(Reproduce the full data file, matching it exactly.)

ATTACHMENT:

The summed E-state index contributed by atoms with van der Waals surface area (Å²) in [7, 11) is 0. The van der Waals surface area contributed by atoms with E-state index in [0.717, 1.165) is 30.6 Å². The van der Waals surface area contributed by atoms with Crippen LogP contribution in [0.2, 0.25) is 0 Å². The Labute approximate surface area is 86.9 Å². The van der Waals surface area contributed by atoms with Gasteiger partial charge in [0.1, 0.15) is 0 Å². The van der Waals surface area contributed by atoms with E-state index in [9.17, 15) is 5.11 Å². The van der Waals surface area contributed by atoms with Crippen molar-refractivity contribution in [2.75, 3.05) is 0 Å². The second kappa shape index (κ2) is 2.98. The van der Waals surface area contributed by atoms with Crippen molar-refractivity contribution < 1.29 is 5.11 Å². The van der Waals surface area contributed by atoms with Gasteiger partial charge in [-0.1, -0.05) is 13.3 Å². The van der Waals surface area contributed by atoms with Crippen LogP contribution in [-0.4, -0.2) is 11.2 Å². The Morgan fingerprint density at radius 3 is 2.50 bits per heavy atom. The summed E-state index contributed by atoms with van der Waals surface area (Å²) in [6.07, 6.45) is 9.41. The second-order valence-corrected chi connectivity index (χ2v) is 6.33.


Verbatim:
The summed E-state index contributed by atoms with van der Waals surface area (Å²) in [7, 11) is 0. The van der Waals surface area contributed by atoms with E-state index in [0.717, 1.165) is 30.6 Å². The van der Waals surface area contributed by atoms with Crippen LogP contribution in [0.2, 0.25) is 0 Å². The Labute approximate surface area is 86.9 Å². The van der Waals surface area contributed by atoms with Gasteiger partial charge in [0.1, 0.15) is 0 Å². The van der Waals surface area contributed by atoms with E-state index in [9.17, 15) is 5.11 Å². The van der Waals surface area contributed by atoms with Crippen molar-refractivity contribution in [2.75, 3.05) is 0 Å². The second kappa shape index (κ2) is 2.98. The van der Waals surface area contributed by atoms with Crippen molar-refractivity contribution < 1.29 is 5.11 Å². The van der Waals surface area contributed by atoms with Gasteiger partial charge in [-0.1, -0.05) is 13.3 Å². The van der Waals surface area contributed by atoms with Crippen LogP contribution in [-0.4, -0.2) is 11.2 Å². The Morgan fingerprint density at radius 3 is 2.50 bits per heavy atom. The summed E-state index contributed by atoms with van der Waals surface area (Å²) in [6.07, 6.45) is 9.41. The second-order valence-corrected chi connectivity index (χ2v) is 6.33.